Enjoy a Blue Ridge Parkway view on a motorcycle trip

Blue Ridge Parkway view – Give yourself permission to let this happen to you

The end of the year approaches. The holy days are behind us, and I look with dread at the incessant barrage of recaps, summations, and “the year in review” coming in the media as we approach 2013. It can drive me crazy; let’s face it, you and I were there. I’m not a “look back” kinda guy. Been there, done that, memories made, lessons learned.

Nor am I one to embrace the “New Year’s Resolution” mantra as we all know how rarely they endure beyond the morning after hangover. Reality has a painful way of drawing us back to our old habits and familiarity breeds contempt for change.

Blue Ridge Parkway-motorcycle-view

Don’t deny yourself the experience. Open the door. It’s already there and waiting. You just need to beleive it will happen.

Still, we all dream, desire the adventures in life, the glorious experiences and challenges of our “bucket lists”. If only there were something that could trigger these events, some trick, some key that unlocks that fantasy future of riding our motorcycles on that empty road through a paradise of wonder and beauty, sun on the shoulders, wind in the face.

Roadside waterfalls abound for the motorcycle rider

Discover the hidden secrets on your motorcycle travels in the Blue Ridge and Smoky Mountains

I know the key, I know what makes things happen, and I want to share it with you. It’s one simple word that can change your motorcycle riding future if you embrace it;

– Just say YES.

Give yourself permission. Unlock the doors of possibility. As soon as you say YES, you have created the possibility which was not there before for that great motorcycle trip to happen.

photo-motorcycles-on-nc-63

Yes or no? Will this be you on your motorcycle in 2013?

Before the planning, before the goal, before the first step of that 1000 mile journey, you must create the potential for it to happen at all.

Motorcycles at Cullasaja Falls in North Carolina's "Land of the Waterfalls"

With permission granted, I stand ready to help you have the ride of your life! Just say YES!

Sounds kinda kooky and spiritual doesn’t it? But consider the contrast. How likely is it to happen if you instead say NO?   

You’ve got nothing to lose, and everything to gain by trying this one simple thing;  if you want that bucket list motorcycle ride, that vacation motorcycle trip of a lifetime, that discovery and adventure we two-wheeled souls need to feel alive, give your self permission. Say YES and believe. The rest will follow. I’m here to help.

America Rides Maps

 

Making your motorcycle dreams come true in the Blue Ridge an Smoky Mountains.

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wayne busch - Smoky Mountain Motorcycle Rider.com

Wayne Busch

– Wayne Busch lives in Waynesville, NC, where he produces the most detailed and comprehensive and up-to-date motorcycle pocket maps of the Blue Ridge and Smoky Mountains to help you get the most of your vacation experience. See them here – AmericaRidesMaps.com

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Learn Total Control

Wayne is an advanced motorcycle instructor for Total Rider Tech teaching Lee Parks Total Control Advanced Rider Courses. Isn’t it time you looked into advanced rider training to ride more confidently and safely? It can transform your mountain riding experience.  Total Rider Tech

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Best Motorcycle Rides in North Carolina – NC 215 Update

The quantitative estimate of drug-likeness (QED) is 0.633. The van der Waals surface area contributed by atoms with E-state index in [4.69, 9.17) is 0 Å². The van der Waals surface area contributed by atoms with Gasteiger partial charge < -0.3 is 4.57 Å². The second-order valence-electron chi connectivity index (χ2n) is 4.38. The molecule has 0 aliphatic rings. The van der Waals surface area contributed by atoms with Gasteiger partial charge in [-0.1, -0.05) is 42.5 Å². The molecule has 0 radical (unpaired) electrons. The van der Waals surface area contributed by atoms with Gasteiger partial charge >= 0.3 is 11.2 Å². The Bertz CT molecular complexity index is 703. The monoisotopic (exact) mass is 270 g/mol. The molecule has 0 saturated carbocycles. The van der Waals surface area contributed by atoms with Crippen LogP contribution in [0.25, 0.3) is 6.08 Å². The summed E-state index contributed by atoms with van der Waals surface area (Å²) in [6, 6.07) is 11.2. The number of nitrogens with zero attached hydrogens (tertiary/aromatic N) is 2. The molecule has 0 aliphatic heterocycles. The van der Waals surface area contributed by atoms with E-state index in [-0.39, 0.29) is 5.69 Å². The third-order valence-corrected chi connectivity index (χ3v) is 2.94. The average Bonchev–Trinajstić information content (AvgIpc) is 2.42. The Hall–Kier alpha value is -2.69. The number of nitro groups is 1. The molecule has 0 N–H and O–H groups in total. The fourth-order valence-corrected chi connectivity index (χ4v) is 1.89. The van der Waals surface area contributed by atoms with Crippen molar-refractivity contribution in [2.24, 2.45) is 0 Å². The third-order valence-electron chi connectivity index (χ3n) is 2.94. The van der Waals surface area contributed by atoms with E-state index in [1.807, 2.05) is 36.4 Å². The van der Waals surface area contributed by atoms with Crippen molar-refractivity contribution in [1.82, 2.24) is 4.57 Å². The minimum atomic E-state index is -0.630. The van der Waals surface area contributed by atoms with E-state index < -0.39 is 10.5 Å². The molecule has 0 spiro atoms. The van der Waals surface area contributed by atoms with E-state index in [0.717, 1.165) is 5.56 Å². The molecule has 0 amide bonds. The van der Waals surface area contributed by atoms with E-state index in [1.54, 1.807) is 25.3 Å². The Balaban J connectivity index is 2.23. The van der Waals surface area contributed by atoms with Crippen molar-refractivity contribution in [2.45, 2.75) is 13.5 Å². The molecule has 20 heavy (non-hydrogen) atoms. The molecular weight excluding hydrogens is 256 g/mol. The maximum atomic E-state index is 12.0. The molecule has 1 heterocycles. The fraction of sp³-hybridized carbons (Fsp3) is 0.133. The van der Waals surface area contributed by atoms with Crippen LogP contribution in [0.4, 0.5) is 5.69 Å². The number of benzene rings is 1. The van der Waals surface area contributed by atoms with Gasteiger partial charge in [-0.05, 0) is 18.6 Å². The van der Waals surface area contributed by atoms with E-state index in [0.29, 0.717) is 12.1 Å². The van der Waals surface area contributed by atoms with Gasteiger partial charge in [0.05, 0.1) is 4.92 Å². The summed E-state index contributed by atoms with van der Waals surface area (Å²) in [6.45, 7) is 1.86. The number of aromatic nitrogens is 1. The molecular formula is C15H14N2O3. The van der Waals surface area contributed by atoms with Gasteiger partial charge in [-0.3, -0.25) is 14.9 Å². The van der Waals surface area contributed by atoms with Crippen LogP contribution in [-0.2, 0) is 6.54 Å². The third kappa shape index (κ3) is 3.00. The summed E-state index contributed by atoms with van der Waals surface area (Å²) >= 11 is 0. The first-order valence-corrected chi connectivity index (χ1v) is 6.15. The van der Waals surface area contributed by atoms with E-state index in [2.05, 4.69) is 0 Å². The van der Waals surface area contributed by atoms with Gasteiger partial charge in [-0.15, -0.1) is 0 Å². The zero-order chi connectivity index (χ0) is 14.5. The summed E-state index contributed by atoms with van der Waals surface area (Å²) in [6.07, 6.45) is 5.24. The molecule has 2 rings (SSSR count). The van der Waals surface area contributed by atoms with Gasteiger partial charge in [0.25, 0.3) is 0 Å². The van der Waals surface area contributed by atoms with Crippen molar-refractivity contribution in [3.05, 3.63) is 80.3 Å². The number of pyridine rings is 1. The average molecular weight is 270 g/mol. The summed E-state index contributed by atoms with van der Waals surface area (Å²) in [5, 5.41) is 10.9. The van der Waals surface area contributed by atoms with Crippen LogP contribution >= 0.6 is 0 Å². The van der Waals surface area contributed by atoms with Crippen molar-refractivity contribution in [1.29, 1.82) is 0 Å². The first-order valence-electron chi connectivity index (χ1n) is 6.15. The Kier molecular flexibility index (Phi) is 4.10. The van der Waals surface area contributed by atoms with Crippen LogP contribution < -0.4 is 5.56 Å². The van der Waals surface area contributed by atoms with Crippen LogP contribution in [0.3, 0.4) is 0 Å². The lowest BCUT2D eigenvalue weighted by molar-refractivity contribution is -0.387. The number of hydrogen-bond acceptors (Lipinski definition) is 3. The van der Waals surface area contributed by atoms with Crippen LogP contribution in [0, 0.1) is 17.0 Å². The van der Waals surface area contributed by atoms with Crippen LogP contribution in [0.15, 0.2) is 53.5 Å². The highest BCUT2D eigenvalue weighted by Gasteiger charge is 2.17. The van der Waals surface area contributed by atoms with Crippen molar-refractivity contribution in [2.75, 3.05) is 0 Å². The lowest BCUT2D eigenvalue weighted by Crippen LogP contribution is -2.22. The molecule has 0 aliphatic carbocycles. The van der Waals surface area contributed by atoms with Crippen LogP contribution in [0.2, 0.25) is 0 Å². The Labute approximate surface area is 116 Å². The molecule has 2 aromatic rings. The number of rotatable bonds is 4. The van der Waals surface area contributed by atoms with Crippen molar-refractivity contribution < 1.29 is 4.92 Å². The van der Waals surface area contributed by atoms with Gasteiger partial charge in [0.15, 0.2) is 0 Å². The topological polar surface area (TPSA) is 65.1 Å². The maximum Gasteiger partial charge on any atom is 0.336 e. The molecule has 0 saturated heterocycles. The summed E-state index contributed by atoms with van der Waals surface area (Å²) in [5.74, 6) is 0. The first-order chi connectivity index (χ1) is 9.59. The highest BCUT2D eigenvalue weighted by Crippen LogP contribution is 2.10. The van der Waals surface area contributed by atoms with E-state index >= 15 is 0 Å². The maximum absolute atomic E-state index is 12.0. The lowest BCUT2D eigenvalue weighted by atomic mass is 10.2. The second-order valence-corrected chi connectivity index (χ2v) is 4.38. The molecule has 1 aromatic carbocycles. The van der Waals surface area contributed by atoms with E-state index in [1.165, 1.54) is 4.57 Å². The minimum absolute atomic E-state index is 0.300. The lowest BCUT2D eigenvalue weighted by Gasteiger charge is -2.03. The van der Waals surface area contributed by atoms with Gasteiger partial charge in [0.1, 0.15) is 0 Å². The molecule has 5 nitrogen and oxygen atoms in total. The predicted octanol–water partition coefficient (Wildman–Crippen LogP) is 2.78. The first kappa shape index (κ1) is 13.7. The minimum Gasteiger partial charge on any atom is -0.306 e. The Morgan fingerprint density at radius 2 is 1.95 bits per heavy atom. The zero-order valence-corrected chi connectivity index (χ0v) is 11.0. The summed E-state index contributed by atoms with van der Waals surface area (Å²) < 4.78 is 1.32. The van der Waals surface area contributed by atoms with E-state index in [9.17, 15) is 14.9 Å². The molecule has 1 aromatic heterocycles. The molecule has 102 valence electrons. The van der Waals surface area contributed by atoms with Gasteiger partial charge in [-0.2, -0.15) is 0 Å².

After hearing of several wrecks this weekend I decided I’d better make another run out to NC 215 near the Blue Ridge Parkway to check the status of the road work. The photo shows the current state – a new coat of gravel.

Best Motorcycle Rides in NC - NC 215 - new gravel

Best Motorcycle Rides in NC – NC 215; This rider made the right choice for him, hop on the Blue Ridge Parkway. Fresh gravel on NC 215 at this stage of the repaving, it will get better soon.

If you like drifting your motorcycle and power sliding through turns, it doesn’t get much better than this. A topcoat of gravel over s smooth hard base makes for ideal conditions. I had a blast!

Most riders though are going to find this the worst of conditions, and for now you’d better avoid it until the next phase of roadwork is completed. I’ll keep and eye on it and let you know when it improves.

Best Motorcycle Rides North Carolina - NC 215

Best Motorcycle Rides North Carolina – Paving on NC 215 has started from the top down. You can see one lane done here, still a way to go.

ADD –  Looks like US 276 is done, nice pavement, but still no road markings. Read More about what’s going on here – http://smokymountainrider.com/?p=5031

You’ll find these roads on America Rides Maps motorcycle pocket map #6 – The Best Motorcycle Rides EAST of Great Smoky Mountains National Park along with another 50 or so outstanding rides in the surrounding area and a guide to the numerous roadside waterfalls.

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wayne busch - Smoky Mountain Motorcycle Rider.com

Wayne Busch

– Wayne Busch lives in Waynesville, NC, where he produces the most detailed and comprehensive and up-to-date motorcycle pocket maps of the Blue Ridge and Smoky Mountains to help you get the most of your vacation experience. See them here – AmericaRidesMaps.com

Total Rider Tech Logo

Learn Total Control

Wayne is an advanced motorcycle instructor for Total Rider Tech teaching Lee Parks Total Control Advanced Rider Courses. Isn’t it time you looked into advanced rider training to ride more confidently and safely? It can transform your mountain riding experience.  Total Rider Tech

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Best Motorcycle Rides North Carolina – Pisgah Triangles Repaved!

Fresh paving bumps this NC motorcycle ride to the top of list!

Freshly paved  –

  • US 276 from Fish Hatchery Road to the Blue Ridge Parkway (done)